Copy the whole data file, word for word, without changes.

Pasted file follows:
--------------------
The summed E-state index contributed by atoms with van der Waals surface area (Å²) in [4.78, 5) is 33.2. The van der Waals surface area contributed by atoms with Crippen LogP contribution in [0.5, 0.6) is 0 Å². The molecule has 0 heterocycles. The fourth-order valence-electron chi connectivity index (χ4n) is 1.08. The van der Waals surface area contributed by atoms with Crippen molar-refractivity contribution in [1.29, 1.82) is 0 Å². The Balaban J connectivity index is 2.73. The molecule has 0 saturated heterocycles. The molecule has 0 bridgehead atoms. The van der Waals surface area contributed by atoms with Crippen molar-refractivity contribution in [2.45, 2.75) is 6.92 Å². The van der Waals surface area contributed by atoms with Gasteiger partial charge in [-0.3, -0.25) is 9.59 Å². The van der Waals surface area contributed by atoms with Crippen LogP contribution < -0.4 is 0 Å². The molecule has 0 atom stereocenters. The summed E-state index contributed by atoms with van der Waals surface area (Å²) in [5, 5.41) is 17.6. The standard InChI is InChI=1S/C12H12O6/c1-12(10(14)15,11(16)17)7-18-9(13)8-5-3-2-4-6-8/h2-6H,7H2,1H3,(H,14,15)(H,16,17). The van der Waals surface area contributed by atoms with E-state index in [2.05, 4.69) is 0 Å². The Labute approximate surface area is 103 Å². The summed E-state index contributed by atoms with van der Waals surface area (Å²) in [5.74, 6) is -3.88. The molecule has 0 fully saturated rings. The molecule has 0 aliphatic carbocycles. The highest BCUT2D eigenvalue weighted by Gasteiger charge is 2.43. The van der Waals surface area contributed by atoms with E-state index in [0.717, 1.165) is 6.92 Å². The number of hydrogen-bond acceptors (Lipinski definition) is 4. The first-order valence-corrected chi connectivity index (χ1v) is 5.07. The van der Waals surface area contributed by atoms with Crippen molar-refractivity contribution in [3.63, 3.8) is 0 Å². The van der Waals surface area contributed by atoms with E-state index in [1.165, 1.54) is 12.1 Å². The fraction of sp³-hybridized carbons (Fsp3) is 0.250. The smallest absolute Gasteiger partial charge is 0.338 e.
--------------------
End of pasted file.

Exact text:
The summed E-state index contributed by atoms with van der Waals surface area (Å²) in [4.78, 5) is 33.2. The van der Waals surface area contributed by atoms with Crippen LogP contribution in [0.5, 0.6) is 0 Å². The molecule has 0 heterocycles. The fourth-order valence-electron chi connectivity index (χ4n) is 1.08. The van der Waals surface area contributed by atoms with Crippen molar-refractivity contribution in [1.29, 1.82) is 0 Å². The Balaban J connectivity index is 2.73. The molecule has 0 saturated heterocycles. The molecule has 0 bridgehead atoms. The van der Waals surface area contributed by atoms with Crippen molar-refractivity contribution in [2.45, 2.75) is 6.92 Å². The van der Waals surface area contributed by atoms with Gasteiger partial charge in [-0.3, -0.25) is 9.59 Å². The van der Waals surface area contributed by atoms with Crippen LogP contribution < -0.4 is 0 Å². The molecule has 0 atom stereocenters. The summed E-state index contributed by atoms with van der Waals surface area (Å²) in [5, 5.41) is 17.6. The standard InChI is InChI=1S/C12H12O6/c1-12(10(14)15,11(16)17)7-18-9(13)8-5-3-2-4-6-8/h2-6H,7H2,1H3,(H,14,15)(H,16,17). The van der Waals surface area contributed by atoms with E-state index in [2.05, 4.69) is 0 Å². The Labute approximate surface area is 103 Å². The summed E-state index contributed by atoms with van der Waals surface area (Å²) in [5.74, 6) is -3.88. The molecule has 0 fully saturated rings. The molecule has 0 aliphatic carbocycles. The highest BCUT2D eigenvalue weighted by Gasteiger charge is 2.43. The van der Waals surface area contributed by atoms with E-state index in [0.717, 1.165) is 6.92 Å². The number of hydrogen-bond acceptors (Lipinski definition) is 4. The first-order valence-corrected chi connectivity index (χ1v) is 5.07. The van der Waals surface area contributed by atoms with Crippen molar-refractivity contribution in [3.63, 3.8) is 0 Å². The van der Waals surface area contributed by atoms with E-state index in [1.165, 1.54) is 12.1 Å². The fraction of sp³-hybridized carbons (Fsp3) is 0.250. The smallest absolute Gasteiger partial charge is 0.338 e.